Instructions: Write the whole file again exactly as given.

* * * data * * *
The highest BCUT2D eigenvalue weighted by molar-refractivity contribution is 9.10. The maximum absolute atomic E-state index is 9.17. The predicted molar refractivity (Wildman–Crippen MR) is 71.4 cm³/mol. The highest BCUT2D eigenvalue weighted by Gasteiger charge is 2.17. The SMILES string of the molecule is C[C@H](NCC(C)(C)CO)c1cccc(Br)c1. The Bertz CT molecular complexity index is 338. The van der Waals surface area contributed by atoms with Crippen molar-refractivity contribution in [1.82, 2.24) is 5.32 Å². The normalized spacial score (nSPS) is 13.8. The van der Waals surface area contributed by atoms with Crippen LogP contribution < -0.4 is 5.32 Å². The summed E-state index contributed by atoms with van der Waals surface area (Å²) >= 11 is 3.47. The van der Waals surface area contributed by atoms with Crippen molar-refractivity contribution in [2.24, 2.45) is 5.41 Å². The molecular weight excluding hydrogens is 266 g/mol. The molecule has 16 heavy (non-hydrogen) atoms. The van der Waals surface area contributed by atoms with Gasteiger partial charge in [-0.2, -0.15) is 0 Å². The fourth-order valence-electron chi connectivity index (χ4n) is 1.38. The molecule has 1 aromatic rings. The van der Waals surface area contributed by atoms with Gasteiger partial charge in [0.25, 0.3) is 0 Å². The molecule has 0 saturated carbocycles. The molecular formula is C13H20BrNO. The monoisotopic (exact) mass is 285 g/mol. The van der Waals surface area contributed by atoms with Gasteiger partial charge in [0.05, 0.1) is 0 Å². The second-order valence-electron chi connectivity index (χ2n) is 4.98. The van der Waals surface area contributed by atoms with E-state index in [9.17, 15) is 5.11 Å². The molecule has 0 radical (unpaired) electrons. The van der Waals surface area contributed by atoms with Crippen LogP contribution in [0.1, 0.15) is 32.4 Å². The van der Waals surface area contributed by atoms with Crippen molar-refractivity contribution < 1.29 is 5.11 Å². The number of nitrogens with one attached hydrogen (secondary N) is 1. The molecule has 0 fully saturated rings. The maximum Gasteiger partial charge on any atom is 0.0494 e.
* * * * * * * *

The highest BCUT2D eigenvalue weighted by molar-refractivity contribution is 9.10. The maximum absolute atomic E-state index is 9.17. The predicted molar refractivity (Wildman–Crippen MR) is 71.4 cm³/mol. The highest BCUT2D eigenvalue weighted by Gasteiger charge is 2.17. The SMILES string of the molecule is C[C@H](NCC(C)(C)CO)c1cccc(Br)c1. The Bertz CT molecular complexity index is 338. The van der Waals surface area contributed by atoms with Crippen molar-refractivity contribution in [1.82, 2.24) is 5.32 Å². The normalized spacial score (nSPS) is 13.8. The van der Waals surface area contributed by atoms with Crippen LogP contribution < -0.4 is 5.32 Å². The summed E-state index contributed by atoms with van der Waals surface area (Å²) >= 11 is 3.47. The van der Waals surface area contributed by atoms with Crippen molar-refractivity contribution in [2.24, 2.45) is 5.41 Å². The molecular weight excluding hydrogens is 266 g/mol. The molecule has 16 heavy (non-hydrogen) atoms. The van der Waals surface area contributed by atoms with Gasteiger partial charge in [-0.2, -0.15) is 0 Å². The fourth-order valence-electron chi connectivity index (χ4n) is 1.38. The molecule has 1 aromatic rings. The van der Waals surface area contributed by atoms with Gasteiger partial charge in [0.25, 0.3) is 0 Å². The molecule has 0 saturated carbocycles. The molecular formula is C13H20BrNO. The monoisotopic (exact) mass is 285 g/mol. The van der Waals surface area contributed by atoms with Gasteiger partial charge in [0.05, 0.1) is 0 Å². The second-order valence-electron chi connectivity index (χ2n) is 4.98. The van der Waals surface area contributed by atoms with E-state index in [9.17, 15) is 5.11 Å². The molecule has 0 radical (unpaired) electrons. The van der Waals surface area contributed by atoms with Crippen LogP contribution in [0.1, 0.15) is 32.4 Å². The van der Waals surface area contributed by atoms with Crippen molar-refractivity contribution < 1.29 is 5.11 Å². The number of nitrogens with one attached hydrogen (secondary N) is 1. The molecule has 0 fully saturated rings. The maximum Gasteiger partial charge on any atom is 0.0494 e.